Bail Bonds History – The Bail Bondsman


Bail bonds have been around in some form or another for more than a century. Most people credit the first U.S. bail bond system to be created by two brothers in San Francisco at the turn of the 19th century. Since then, almost every other state (all except for four) allows jailed persons to use bail bonds to be released.

Today, bail agencies are one of the only ways to get someone out of jail aside from paying the full amount in cash. Think about it: Would you be able to pay off $30,000 in bail without any notice? No. Instead, bail bond agencies charge a 10 percent premium (so $3,000 in this case) and cover the rest themselves. People use collateral to make up the rest, but we will discuss that further down the page.

Bond agencies pay the court the full amount. More accurately, they pay a “blanket” bond backed by a creditor or insurance company. If the accused party does not show up in court, that blanket payment is held by the court until the person is returned. This is when bounty hunting comes into the story.

A “bounty hunter,” or recovery agent, is responsible for bringing a person to court if she or he skipped out on a court date. Not every state allows this, though most agencies contract some form of recovery agent.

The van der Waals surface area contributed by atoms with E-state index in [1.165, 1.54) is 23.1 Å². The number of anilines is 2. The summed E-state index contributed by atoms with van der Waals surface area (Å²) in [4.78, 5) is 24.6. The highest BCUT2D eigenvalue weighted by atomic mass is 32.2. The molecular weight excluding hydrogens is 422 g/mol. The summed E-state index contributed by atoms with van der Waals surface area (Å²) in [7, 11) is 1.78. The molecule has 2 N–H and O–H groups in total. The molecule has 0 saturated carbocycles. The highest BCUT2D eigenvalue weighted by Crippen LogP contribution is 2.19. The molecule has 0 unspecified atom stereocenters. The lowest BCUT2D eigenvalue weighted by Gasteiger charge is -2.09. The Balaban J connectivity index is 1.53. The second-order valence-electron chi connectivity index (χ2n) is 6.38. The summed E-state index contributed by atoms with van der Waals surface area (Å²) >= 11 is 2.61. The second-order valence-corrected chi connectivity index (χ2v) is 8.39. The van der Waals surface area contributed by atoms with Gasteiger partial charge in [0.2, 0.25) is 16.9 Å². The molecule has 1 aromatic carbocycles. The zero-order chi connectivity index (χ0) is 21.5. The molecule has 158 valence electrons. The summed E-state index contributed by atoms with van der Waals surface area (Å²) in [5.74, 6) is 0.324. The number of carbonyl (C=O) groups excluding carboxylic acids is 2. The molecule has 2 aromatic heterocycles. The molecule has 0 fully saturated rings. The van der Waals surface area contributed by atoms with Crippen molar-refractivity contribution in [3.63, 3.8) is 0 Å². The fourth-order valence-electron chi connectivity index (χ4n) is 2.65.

Bond agencies have a financial obligation, just as you do, to make sure a person goes to court. If a person does not, any collateral you signed over to the agency (to make up the other 90 percent of the bond) may be forfeited.

For minor, first-time offenses, the bail amount may be set under $1,000. In this case, you are more than able to pay the court that amount in cash and release your friend or family member. However, that $1,000 becomes tied up until the trial is over. Once it is, the $1,000 will be returned to you whether or not the person was guilty. This leads us to one of the main reasons bail agencies exist: To help people get out of jail who have a high bail amount.

Today, agencies like Bail Hotline have become extremely efficient at this process. This agency has more than 25 offices throughout California, uses a website for informing clients about bail bonds, and is open 24/7 every day of the year. Bail Hotline stayed away from the classic, edgy appearance of bail bond agencies you might have seen in cop movies. Instead, it focuses on being as professional and customer-focused as possible.

Bond agencies like Bail Hotline are the new future of the industry. Without them, people would have to go through insurance companies and overworked local government programs to post bail. These alternatives are slow and expensive, meaning modern bail companies like Bail Hotline are a person’s best bet if someone is arrested.

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